Data and system security
There are two sides to every coin. On the one hand, you are inundated with new technology and applications and it is unacceptable for you as a company or organisation to stay behind. On the other hand, all these new technologies — wireless power, augmented intelligence, virtual presence, behavioural economics, metaverse, etc. — entail new risks. And the rogue hackers know this only too well.
Anyone can become the target of a cyberattack. The Belgian military which can no longer send emails, higher education institutions whose networks are shut down, MediaMarkt which was the victim of a large-scale ransomware attack, hackers who stole Red Cross data. These are just a handful of recent examples that demonstrate the severity of cyberattacks in Belgium.
Will I ever be hacked?
In 2020, CERT.be, the operational service of the Centre for Cyber Security Belgium, received 7,433 notifications. For companies with 10–49 employees, the damage is around 17,000 euros. For Belgium, the highest cost of a cyber incident was 800,000 euros, according to an investigation by cyber insurer Hiscox.
And that is only the tip of the iceberg, because while cybercriminals are working on professionalising their “business” and cyberattacks have increased exponentially, the cybersecurity efforts of the majority of Belgian companies and governments seem to have stalled.
Do you leave the front door open? Or have you actually put one or more logical and physical safety locks in place? Or at least an alarm when someone tries to break in? The question is not: “Will I ever be hacked?”, but “When will I be hacked too?”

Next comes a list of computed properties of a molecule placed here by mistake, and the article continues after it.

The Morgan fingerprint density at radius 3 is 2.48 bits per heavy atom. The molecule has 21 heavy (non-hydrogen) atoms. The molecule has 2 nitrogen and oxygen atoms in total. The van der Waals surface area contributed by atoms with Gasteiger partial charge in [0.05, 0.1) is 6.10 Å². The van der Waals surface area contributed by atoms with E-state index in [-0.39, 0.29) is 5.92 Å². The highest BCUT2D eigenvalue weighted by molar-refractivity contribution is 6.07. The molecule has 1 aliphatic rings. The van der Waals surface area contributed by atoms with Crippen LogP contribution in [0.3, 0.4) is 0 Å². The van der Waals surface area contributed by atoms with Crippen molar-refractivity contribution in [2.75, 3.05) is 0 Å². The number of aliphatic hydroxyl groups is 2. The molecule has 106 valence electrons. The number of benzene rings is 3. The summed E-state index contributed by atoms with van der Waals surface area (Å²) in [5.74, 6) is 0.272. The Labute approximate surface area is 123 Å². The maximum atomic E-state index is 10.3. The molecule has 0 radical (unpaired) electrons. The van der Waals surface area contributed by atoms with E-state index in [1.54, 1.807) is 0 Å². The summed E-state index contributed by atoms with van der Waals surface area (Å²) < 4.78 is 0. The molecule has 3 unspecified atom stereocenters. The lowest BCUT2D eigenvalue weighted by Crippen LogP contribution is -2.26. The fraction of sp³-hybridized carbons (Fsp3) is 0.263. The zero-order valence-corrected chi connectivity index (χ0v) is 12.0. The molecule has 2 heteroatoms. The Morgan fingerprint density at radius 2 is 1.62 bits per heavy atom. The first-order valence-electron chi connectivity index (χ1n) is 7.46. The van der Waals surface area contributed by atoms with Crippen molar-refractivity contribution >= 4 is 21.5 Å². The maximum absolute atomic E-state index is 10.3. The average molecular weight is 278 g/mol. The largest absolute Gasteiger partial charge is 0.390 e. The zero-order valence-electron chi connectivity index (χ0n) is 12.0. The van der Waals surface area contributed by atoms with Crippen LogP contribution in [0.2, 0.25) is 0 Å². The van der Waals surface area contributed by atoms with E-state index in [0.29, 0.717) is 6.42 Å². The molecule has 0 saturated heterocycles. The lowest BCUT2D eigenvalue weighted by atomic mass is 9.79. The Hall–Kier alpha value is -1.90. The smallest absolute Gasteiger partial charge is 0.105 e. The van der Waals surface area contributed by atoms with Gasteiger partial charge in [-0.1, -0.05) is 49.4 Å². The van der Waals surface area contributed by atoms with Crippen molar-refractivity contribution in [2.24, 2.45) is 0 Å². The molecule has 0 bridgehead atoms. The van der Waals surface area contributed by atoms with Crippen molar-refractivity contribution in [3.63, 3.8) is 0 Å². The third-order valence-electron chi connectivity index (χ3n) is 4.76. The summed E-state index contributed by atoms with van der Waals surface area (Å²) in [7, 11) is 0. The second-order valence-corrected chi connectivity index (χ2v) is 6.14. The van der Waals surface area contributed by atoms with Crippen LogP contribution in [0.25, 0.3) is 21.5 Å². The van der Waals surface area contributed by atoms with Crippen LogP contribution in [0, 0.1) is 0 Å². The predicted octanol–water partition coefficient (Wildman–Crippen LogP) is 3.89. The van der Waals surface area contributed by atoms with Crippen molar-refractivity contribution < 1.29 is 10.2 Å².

Agile and prepared
People need to be aware that hackers use all possible information they can find in order to constantly optimise their way of working. Meanwhile, the security of the majority of Belgian companies and government bodies proceeds slowly. If you don’t constantly upgrade your systems, you are basically a sitting duck. In fact, effective security anticipates what’s coming. Even if no one can predict with certainty what that future will bring. In addition, you need to build your defensive walls more and more quickly, the attacks are becoming more complex and they focus on multiple goals at once. For example, a ransomware attack or hostage virus not only blocks access to your data, but also makes your service impossible and threatens to disclose “private” data.
What is strong security? That’s a good question. Until a few years ago, a strong password was sufficient. Today you must (!) combine that password with multi-factor authentication. No technology is waterproof. Does that mean you can never completely shield your company? Yes, but those who actually put the technology into practice make it difficult for hackers to strike. Just as important: be agile and prepared to react correctly. The race is never over, even if you are lagging behind. You just never stop preparing.
Step by step
Innovative and future-oriented cybersecurity is ready for what’s to come. Our experienced consultants do not have a crystal ball, but work with your experts on realistic (and feasible) scenarios for 2030. Step by step. Without using a sledgehammer to crack a nut.
Our message is unambiguous: just like hackers are becoming more ingenious and changing their tactics to continue to mislead victims, companies need to become more alert and change their mindset. They need to invest in technology, train their staff and develop processes in case they become the victim of a cyberattack.
Use our expertise as a sounding board and tailored to your company or organisation. After all, there is a whole arsenal of solutions. Doing everything at once is impossible. Time and resources are often limited. Moreover, the cost, complexity and risks covered by the solutions vary considerably. That is why our experts support their approach with a step by step plan with three maturity levels: “basic”, “due diligence” and “best practice”.